13. Clothes. When kids only have a certain amount of clothes, they often enjoy getting clothes. Make it a point to get something that fits their style. That may mean western clothes, super-hero, fancy dresses, etc.
  14. Snacks. If your child is a foodie, they will love this! Some homemade granola or cookies made just for them is a special treat!
  15. Outdoor Supplies. If you are an outdoorsy family, giving kids their own fishing tackle or gardening equipment can be a big deal. It’s also something that gets left on the shelf in the garage, so you always know right where to find it.
  16. Telling Time. The average child these days doesn’t know how to read analog or finds it takes too long to think about it, so they search for a digital watch. Getting them a cool watch makes them want to be able to tell time on it. Boys, girls, and even teenagers can be excited about this.
  17. Games and Puzzles. Games and puzzles are great activities for when kids have to be indoors. It’s a good practice to have individual quiet times during the day, and having a puzzle to sit and work on by themselves helps brain development and problem-solving skills. Games teach a lot too! My kids talk about how they passed geography, just because we played Risk when they were little. Monopoly and PayDay have been popular and help cement math skills. Memory games are great for younger children.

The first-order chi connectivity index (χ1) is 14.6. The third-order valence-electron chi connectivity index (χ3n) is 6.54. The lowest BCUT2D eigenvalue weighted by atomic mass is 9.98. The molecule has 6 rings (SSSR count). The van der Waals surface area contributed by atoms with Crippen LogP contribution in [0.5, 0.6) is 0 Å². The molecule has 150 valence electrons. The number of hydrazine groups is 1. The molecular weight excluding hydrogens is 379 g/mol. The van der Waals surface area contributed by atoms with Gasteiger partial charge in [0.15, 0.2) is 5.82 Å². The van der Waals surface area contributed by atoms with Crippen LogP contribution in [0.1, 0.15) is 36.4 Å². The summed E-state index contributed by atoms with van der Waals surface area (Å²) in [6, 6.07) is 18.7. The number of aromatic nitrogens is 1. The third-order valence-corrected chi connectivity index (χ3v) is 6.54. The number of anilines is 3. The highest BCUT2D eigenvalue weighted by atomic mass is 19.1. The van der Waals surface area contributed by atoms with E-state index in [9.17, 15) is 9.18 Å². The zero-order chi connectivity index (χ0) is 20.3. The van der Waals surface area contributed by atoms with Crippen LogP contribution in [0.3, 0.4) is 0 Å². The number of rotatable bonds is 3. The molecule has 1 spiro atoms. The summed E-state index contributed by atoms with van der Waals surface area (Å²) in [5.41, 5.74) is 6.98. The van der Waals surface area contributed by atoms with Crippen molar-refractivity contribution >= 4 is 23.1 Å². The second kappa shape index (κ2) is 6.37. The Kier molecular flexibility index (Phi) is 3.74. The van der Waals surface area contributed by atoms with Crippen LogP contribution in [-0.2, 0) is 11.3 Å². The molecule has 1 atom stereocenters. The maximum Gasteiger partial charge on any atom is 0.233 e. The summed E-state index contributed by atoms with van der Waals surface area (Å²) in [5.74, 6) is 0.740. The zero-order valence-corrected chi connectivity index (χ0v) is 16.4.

18. Calendar. Many children like to know what is going on, what day it is, how many days until ____. These kids are the ones that want to know what the plan is for the day, in what order things will happen, what time friends are expected over, etc. They struggle with spur-of-the-moment and can be frustrating if you are a spontaneous parent. But celebrate it! These children have many strengths and make our world run smoother. 🙂 Embrace their inner schedule and get them their own calendar. They can write down their own classes, appointments, play dates, etc. And if they ask you, send them to their calendar so they can get used to being in control of their own schedule. You can even schedule “spontaneous days”, so they know that something different will happen that day. Trust me, it will help them enjoy the spontaneous outings!

Is My Child Getting Enough Sleep?

Many children go through their days sleep-deprived. When children do not get enough sleep their actions can be wrongly classified as “behavior problems.” Due to lack of sleep, they may have trouble controlling their emotions. This happens because the part of the brain that helps us regulate our responses and actions is greatly affected by the amount of sleep we get.